candlestick

August 1857-June 1858


The Collected Letters, Volume 33


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TC TO JOHN A. CARLYLE ; 22 January 1858; DOI: 10.1215/lt-18580122-TC-JAC-01; CL 33: 165-166


TC TO JOHN A. CARLYLE

Chelsea, 22 jany, 1858—

My dear Brother,

I got your second little Note this morning; and will begin the day with sending you the “two words” you are brotherly enough to long for. I went to the Grange after all, for three days, with my Horse,—with him, but returned without him:—I got your Note there on Saturday night (the House by that time all empty of foreign persons);1 I intended to answer; and actually had pen in hand, one night; but found obstructions interruptions, and so it was not done. Returning on Wedy last, I found such a cartload of Friedh confusions accumulated in my absence (in particular, I think about 90 pages of proofs), and so many things to settle, that I have not had a moment to myself, nor am likely to have for a couple of days yet or more. Happily my poor Jane is somewhat better; she had a little improved on Friday and Saturday,—whh made her urge the shocking unpoliteness of breaking an express promise, and despatch me at the eleventh hour She professed to be still farther improved when I came home; and in fact does sleep perceptibly better (tho' still very ill) and eat also a little better;—tho' her cough, I perceive, is rather worse than before: and in fact she is weak and heavy-laden to a degree, and nothing but an invincible spirit could keep her up at all.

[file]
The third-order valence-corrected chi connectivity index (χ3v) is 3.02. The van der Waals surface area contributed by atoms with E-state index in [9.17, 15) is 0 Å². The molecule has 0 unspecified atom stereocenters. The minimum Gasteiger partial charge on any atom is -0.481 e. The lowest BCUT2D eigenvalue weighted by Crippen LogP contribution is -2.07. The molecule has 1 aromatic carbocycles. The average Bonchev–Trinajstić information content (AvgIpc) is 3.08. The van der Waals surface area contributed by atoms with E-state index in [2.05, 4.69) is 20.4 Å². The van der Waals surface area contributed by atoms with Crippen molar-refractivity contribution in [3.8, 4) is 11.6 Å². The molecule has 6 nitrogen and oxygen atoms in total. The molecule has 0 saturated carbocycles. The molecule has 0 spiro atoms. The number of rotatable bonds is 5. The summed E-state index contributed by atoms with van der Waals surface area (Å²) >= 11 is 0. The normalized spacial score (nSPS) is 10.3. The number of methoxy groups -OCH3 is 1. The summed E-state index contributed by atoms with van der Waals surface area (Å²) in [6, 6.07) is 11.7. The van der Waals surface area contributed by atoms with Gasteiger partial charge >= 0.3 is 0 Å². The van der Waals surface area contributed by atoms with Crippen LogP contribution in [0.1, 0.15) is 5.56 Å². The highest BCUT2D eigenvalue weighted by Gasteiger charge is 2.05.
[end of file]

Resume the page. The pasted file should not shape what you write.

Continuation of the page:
It was the first day of the thaw when she discovered her cold; but I doubt not it had been getting ready in the cold days before;—indeed there were some wretched operatives here, busy upon the grate, and its back and its tiles, down below, with whom she had a great deal of trouble and vexation; they, I think, had mainly done it. I had at any rate a considerable notion to kick their lime-kits and them completely out of the house; but abstained from interfering at all, lest exp[l]osion2 shd rise. Poor little soul, I have seldom seen anybody weaker, hardly ever anybody keeping on foot on weaker terms. But if she cd only continue to have half sleep (instead of only 4th and lower proportions) I shd expect her to be able to get out again on good days, & so to recover soon anything she has lost lately.— She has a particular pain, about a handbreath below the heart,—rather sore to the touch (or the pressure), not sore at all if not stirred; nor seemingly connected with coughing otherwise than by the mere stir produced: this is now some 3 weeks old, and vexes her somewhat;—Tait yesterday (judicious kind man!) assured her he knew that; and it was “an inflammation of the pleura” just getting under way!— If you can form any guess about it by this description, you may tell me.— I must now get into my rubbish again; one hope only, that I shall have done with it in 3 or 4 months if I hold out. Affectionate regards to all. Yours ever

T. Carlyle